Jeff Sparks has begun his biography, telling about early life in San Antonio, in a house near the Alamo. (In the early 50s I was a regular at Alamo Bowl, very near that shrine where the Mexicans played a dirty trick on Davy Crockett) I think Jeff intends to continue his story here. I encourage our members to have a look at any new journals as they may appear.

And in New York, a Norwegian kid and a Russian are playing chess for a cool million dollars. Tight match and all the fans are on the edges of their seats. In the first eleven games, each has one win, one loss and nine draws. Wednesday they will play one more game to break the tie. If they don't get it done tomorrow, they will go to speed chess and then on to blitz chess, if necessary. I think you can still sign up for the PPV. If you want. Play-by-play is being done in several languages. Isn't Bata a chess player? Where did he take the wrong turn? What kind of people play chess? I'm trying to picture the DCC, where 90% of the games wind up in a draw!

Anyway, I will try to do better tomorrow. Or the day after, for sure.
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  #15  
Old 11-30-2016, 10:07 AM
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Default Senor Castro

When I was in the military, my home of record was the town of Preston, in the province of Oriente, on Nipe Bay at the far eastern tip of Cuba. My father, of course, worked for United Fruit Sugar Co., as did everyone in Preston. The third-largest sugar mill in the world was there. UFC owned most of the surrounding farm land and grew most of the sugar cane, but not all of it. There were some private growers who did pretty well for themselves, raising cane and selling it to UFSC. One of them was Fidel Castro's father. Fidel did not grow up poor. He grew up revolutionary, but on a budget. He was defeated, beaten and jailed by the government, because he never had enough strength to win. But he kept trying, making token attacks with his men in eastern Cuba, and gaining military weight as he went along. It was said that if you wanted to join Castro's revolutionary army, you must first kill a soldier, so as to get yourself a gun.

My dad was a cane breeder, and he had test plots of cane high up in the mountains, because some varieties only blossomed above a certain altitude, and he made periodic trips up those mountains, in a four-wheel drive Jeep. It was a terrible road, used also by ancient Mercedes log trucks hauling timber. Sometimes, at the beginning of his trip, he would be stopped and his Jeep searched, by Batista's raggedy troops, carrying their old rifles. Later the same day, high up the mountain, he would have to endure similar investigations by Castro's irregulars.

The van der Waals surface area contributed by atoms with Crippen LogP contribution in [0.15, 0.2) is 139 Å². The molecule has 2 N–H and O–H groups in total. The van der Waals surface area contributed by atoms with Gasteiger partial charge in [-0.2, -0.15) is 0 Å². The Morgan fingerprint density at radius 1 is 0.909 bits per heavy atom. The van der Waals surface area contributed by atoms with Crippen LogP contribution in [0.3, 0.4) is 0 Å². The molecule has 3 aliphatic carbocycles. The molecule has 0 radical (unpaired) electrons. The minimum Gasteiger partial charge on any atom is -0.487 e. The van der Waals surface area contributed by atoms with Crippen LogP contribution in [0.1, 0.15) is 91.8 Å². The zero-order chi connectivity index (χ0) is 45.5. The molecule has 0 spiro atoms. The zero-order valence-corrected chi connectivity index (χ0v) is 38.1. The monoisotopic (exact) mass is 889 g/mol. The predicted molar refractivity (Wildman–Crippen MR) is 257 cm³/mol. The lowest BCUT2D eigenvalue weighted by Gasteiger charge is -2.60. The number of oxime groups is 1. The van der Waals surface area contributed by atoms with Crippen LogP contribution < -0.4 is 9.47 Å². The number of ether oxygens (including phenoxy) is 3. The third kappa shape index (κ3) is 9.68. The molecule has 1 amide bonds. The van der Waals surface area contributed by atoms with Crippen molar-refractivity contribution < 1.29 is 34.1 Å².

In the end, or maybe it was the beginning, Fidel and his force took to the Carretera Central and headed for Havana on the main east-west highway. They spent days on the road, celebrating in every town on the way, and Batista saw the light. He gathered up all the money and flew away on a New Year's Eve. Cuba was Castro's. He found it poor and hungry. This week he left it, still poor and hungry, but better in some ways for his people.

He had banished the Americans and their money, in the first year. The big mill had ground to a halt. Current maps of Cuba make no mention of Preston, or even of Oriente Province. They have new names.

So now, with Fidel Castro having returned to room temperature, what does Cuba need? Money, man, always money. The money is standing by, down in Florida, waiting for the call. Like MacArthur, the Americans will return, and you can look for it. Stand back, amigos.
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  #16  
Old 11-30-2016, 11:55 PM
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Default Late nite, from the Philippines

The internet was made for pool, and there is no end to the number of really good one pocket matches involving the best players in the world, that one can watch there. And I often do. I have time.

However, there is a lot of ten ball action from the Philippines - often with Efren Reyes - and at the end of the day I sometimes call it up and watch. There seems to be no end of Filipino kids who can shoot the lights out, and they give up the 8, playing 10 ball, and then outrun the weight. Bata loses quite a few such matches. Kids we never heard of, too, usually with colorful nicknames. We can see our heroes in shorts and flip-flops, going native, I guess. Someone is filming a lot of the action from local pool rooms, but the older stuff is often in barnyards, so to speak, with roosters crowing and dogs barking, and sounds of motor bikes. The players don't seem to notice.